During the Gulf War, VR-55 set records for the most monthly and quarterly hours flown by a squadron, logging 794 hours in January 1991 and 2,178 hours for the second quarter of FY 1991.[6]

In March 1992, the Minutemen flew a C-9 into Constanta, Romania, only the third US military aircraft ever to do so. This came as the squadron began to wind down C-9 operations to transition to the C-130T.[4]

In September 1993, VR-55 delivered the last of its C-9s to the Fleet Logistics Support Wing and took delivery of six C-130T airframes. In addition to the platform change, September also saw the Minutemen move operations from Alameda to Hangar #1 at Moffett Federal Air Field.[6]

Aircraft 165350 was one of the original six C-130Ts delivered to VR-55 in 1993

There, C-130 operations proved so vital to fleet logistics that a move to relinquish scheduling authority to a Joint Operational Support Airlift Center (JOSAC) was turned down in favor of Naval Air Logistics Office (NALO), which remains the scheduling authority to this day.[4]

Operational highlights of the period between Gulf Wars included the delivery of a pallet of donated toys to the children of Mostar, Bosnia and Herzegovina the week before Christmas in 1997, operational support of the aftermath of the crash of Alaska Airlines flight 261 on Anacapa Island and the Navy’s first C-130 around-the-world flight in 2001.[4]

On 21 December 1998, VR-55 began yet another move, this time 350 miles south to its current home of NAS Point Mugu, Ca. at Naval Base Ventura County, just outside Oxnard and 45 miles north of Los Angeles.[6]

Modern Day (2003-present)[edit]

In April 2003, the Minutemen helped kick off Operation Iraqi Freedom, deploying three planes and 13 crews. They flew 122 sorties, 937.7 hours and moved 1,040 passengers and 2.68 million pounds of cargo in theater.[4]

In September 2004, the Minutemen sent a detachment to Willow Grove, Pa. to assist in transitioning VR-64 (formerly VP-64) from the P-3 Orion to the C-130T. VR-55 donated one of its aircraft to the cause as well.

As combat flights continued in support of joint operations in the Middle East and Afghanistan, the focus at home turned to humanitarian crises. The Minutemen participated in efforts in the wake of Hurricane Katrina (2005), Typhoon Melor (2009) and Tsunami relief in Haiti (Operation Unified Response, 2010) and Japan (Operation Tomodachi, 2011).[4]

In 2013, VR-55 took delivery of two KC-130T-30 aircraft, capable of flying an enhanced cargo load over the normal C-130T. This further augmented the squadron’s logistics capabilities. 2014 saw the replacement of its 3 C-130Ts with USMC KC-130T airframes.

As of the end of FY 2018, VR-55 has flown 41 years and 177,177 accident-free flight hours. The Minutemen operate five aircraft in support of operations in the Pacific, Mediterranean, Middle East, Europe, Africa, Oceania and the Americas.[6]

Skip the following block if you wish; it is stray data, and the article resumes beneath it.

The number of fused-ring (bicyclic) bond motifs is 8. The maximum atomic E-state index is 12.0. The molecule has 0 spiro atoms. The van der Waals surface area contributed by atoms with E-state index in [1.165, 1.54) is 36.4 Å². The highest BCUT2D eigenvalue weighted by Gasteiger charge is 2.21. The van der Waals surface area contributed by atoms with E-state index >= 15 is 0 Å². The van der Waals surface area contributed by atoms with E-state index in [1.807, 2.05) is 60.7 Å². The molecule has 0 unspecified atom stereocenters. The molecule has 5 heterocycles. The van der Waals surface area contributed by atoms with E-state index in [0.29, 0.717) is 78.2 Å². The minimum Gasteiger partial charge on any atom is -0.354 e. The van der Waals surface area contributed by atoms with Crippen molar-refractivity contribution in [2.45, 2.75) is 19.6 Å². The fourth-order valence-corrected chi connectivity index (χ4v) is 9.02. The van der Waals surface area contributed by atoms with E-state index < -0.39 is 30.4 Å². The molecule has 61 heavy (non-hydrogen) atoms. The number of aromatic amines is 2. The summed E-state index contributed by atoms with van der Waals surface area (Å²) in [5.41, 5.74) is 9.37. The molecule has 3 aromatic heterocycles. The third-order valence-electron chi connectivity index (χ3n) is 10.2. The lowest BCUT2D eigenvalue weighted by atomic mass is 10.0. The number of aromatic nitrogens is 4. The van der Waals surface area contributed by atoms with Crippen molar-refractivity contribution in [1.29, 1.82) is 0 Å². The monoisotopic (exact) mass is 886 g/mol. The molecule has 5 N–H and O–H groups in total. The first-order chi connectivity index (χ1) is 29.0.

No. Name Start End
1. CAPT Richard Hendel April 1976 April 1978
2. CAPT J.C. Braun April 1978 April 1980
3. CDR W. Thomas Parker April 1980 May 1981
4. CDR David J. Jeane May 1981 November 1982
5. CAPT Carlyle Bailey November 1982 May 1984
6. CDR Patrick M. Hyland May 1984 November 1985
7. CAPT Joseph W. Stella November 1985 May 1987
8. CDR Robert D. McKenzie May 1987 June 1988
9. CDR Gary Y. Oleson June 1988 November 1989
10. CDR Stephen P. Zandstra November 1989 June 1991
11. CAPT. William E. Lee June 1991 September 1992
12. CDR Ralph Rodenbaugh September 1992 July 1993
13. CDR William J. Meyer II July 1993 November 1994
14. CDR Dean W. Koehler November 1994 March 1996
15. CDR Kenneth W. Campbell March 1996 July 1997
16. CDR Brian R. Whitehurst July 1997 July 1998
17. CDR Robert Carroll Jr. July 1998 October 1999
18. CDR David J. Oeser October 1999 March 2001
19. CDR Michael L. Mahan March 2001 July 2002
20. CDR Richard S. Tedmon July 2002 June 2003
21. CDR Glen A. Saller June 2003 October 2004
22. CDR Scott S. Handler October 2004 February 2006
23. CDR Gregory J. Ralstin February 2006 June 2007
24. CDR J.S. Gorman June 2007 September 2008
25. CDR Kenneth E. Hobmann September 2009 January 2010
26. CDR Thomas Long January 2010 April 2011
27. CDR Alastair Macgregor April 2011 July 2012
28. CDR Christopher McAnally July 2012 October 2013
29. CDR Richard Thorp October 2013 December 2014
30. CDR Joel A. Fragale December 2014 August 2016
31. CDR Dan J. Pugh August 2016 June 2018
32. CDR Anthony T. Wu June 2018 September 2019
33 CDR Ronnie C. Brown September 2019 Present


  1. ^ https://awards.navy.mil/ Archived 2004-10-14 at the Wayback Machine
  2. ^ a b "The VR-55 "Minutemen"". US Navy. April 15, 2015. Retrieved June 21, 2017. This article incorporates text from this source, which is in the public domain.
  3. ^ "VR-55 Fleet Logistics Support Squadron - Alameda Naval Air Museum". Alameda Naval Air Museum. Retrieved June 21, 2017.
  4. ^ a b c d e f g h i j k l Commander, VR-55. VR-55 Command Histories, 1976-2013 (Report).
  5. ^ "VR-55 Completes VIP Trip" (Press release). VR-55. Commander, Fleet Logistics Wing.
  6. ^ a b c d Carlson, Ted (September 1, 2005). "VR-55 Minutemen". Naval Aviation News. Navy Historical Center.